Mature student Rob Hymer never looked quite comfortable as he settled in to answer his round on the Red Army in World War II. The only one I could answer was the gimme about the T34 tank, but Rob certainly did better than that. His 9 correct answers matched Tony’s, but he had made sure not to pass. Sometimes that is the difference between a win and a second place.
Our third contender, Ann Yourston, answered on the Life and Work of Gerald Durrell. It’s a very, very long time since I tried to read “My Family and Other Animals” with a class at school, and I’ve never read any of his others, so I did predictably badly with just a point. Ann, though, took us into double figures, which was uncharted territory for the show so far this week. Her 12 didn’t necessarily look as if it had given her a winning advantage, but a lead of three is never to be sniffed at in the show.
John Savage took to the chair last of all, to be tested on his knowledge of Celtic FC. This surprised me by providing me with my best score of the night, with 4, of which 1 was a guess. At one stage I thought John was on for a very good score, but he must have been flattering to deceive just a little since he finished with 11. Mind you, being only a point behind the leader is not a bad place to be at the turn around, especially if you feel that you can trust your general knowledge not to let you down.
Returning first to the chair Tony had the admirable presence of mind to not become too bothered by what he didn’t know, to use his passes to keep the round moving, and to pick up the 11 questions that he did know. You can’t really do a lot more than that, and so he could be pretty satisfied with reaching 20 and respectability. Rob, now, actually did not look quite as relaxed in the chair as Tony had been, and yet he set a better score, a good example of what can be achieved by concentrating hard, gritting your teeth, and just getting on with it. Alright, 13 is not one of the highest rounds we’ve seen this series, but it’s not bad at all, and it took him up to 22. Maybe it was a bit of a long shot to think that this might win it, but on the other hand the target it gave the others was at least enough to put them into the corridor of uncertainty.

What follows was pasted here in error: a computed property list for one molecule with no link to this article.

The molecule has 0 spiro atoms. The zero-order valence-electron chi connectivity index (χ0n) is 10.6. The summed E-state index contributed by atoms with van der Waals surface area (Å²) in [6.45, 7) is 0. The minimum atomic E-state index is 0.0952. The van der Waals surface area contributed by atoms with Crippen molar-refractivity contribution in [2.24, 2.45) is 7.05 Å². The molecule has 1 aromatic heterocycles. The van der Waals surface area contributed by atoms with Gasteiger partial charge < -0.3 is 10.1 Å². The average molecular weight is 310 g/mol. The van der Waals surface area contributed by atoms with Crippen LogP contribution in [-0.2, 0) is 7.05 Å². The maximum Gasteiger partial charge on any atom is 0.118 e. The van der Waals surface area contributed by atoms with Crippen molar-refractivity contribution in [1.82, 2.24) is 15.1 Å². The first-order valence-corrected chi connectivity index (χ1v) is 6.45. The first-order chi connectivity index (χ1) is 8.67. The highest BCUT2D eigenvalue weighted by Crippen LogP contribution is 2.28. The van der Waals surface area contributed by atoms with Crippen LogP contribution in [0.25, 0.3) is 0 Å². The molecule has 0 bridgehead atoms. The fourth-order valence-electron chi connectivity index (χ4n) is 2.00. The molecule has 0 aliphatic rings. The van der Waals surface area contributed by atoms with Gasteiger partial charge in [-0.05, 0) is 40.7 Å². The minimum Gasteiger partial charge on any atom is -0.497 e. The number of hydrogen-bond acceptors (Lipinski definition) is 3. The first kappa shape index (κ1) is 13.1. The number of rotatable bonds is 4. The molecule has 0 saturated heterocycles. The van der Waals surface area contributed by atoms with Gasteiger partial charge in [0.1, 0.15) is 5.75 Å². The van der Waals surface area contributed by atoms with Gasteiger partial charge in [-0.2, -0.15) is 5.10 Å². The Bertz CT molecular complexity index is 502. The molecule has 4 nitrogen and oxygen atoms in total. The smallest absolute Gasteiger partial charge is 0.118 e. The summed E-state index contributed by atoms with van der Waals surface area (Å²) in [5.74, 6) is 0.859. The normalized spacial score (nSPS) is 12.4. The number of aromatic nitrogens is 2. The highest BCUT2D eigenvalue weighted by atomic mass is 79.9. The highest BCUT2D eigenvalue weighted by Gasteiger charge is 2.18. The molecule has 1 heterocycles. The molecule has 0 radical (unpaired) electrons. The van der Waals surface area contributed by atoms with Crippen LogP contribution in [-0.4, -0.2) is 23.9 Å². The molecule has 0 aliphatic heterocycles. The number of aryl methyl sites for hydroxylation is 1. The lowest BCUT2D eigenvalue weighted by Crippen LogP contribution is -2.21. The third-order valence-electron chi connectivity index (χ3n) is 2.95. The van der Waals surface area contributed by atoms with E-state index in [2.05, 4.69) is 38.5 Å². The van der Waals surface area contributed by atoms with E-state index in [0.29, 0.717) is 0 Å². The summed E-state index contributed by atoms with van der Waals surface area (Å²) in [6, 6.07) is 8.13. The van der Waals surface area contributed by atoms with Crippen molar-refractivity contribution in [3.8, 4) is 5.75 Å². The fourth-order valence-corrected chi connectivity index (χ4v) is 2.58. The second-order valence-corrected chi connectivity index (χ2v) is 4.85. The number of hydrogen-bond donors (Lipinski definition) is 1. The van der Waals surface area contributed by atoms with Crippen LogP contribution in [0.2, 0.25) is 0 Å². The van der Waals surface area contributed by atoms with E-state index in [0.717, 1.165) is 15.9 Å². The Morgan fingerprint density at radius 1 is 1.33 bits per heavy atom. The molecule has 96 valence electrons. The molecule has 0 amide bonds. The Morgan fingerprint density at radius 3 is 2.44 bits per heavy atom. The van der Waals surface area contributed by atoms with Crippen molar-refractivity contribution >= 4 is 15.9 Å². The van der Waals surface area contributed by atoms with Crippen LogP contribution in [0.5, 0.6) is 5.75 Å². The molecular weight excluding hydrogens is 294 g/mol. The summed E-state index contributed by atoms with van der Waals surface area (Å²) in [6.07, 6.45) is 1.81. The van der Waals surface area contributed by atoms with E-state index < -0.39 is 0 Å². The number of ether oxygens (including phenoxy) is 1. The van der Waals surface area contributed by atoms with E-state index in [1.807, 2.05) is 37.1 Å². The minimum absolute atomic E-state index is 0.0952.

Faced with the challenge of finding 12 more correct answers to take the outright lead John Savage provided us with the best GK round of the night. In fact for about 2/3 of the round it looked like being a very good round indeed. Just a couple of questions slowed him down coming up to the 2 minute mark, and what had looked like a potential 17 pointer or more remained a 14 pointer. Still good, and potentially game winning. Now, I don’t take any great pleasure in recounting when a contender hasn’t done as well as they would have liked. So let’s just say that it seemed as if Ann was struck by a combination of nerves, and maybe being phased by a couple of questions early on, which sent her into a bit of a pass spiral. It can happen, and it’s just one of those things. Until you’re actually in the chair you can’t know how you’re going to react. By the end of the round she’d raised her score to 17. So a good win for John in the end. Well played.
|Tony Wheeler||The Life and Music of Ian Dury||9 - 2||11 - 4||20 – 6|
|Rob Hymer||The Red Army in World War II||9 - 0||13 - 4||22 – 4|
|Ann Yourston||Gerald Durrell||12 - 3||5 - 8||17 – 11|
|John Savage||The History of Celtic FC||11 - 0||14 - 0||25 – 0|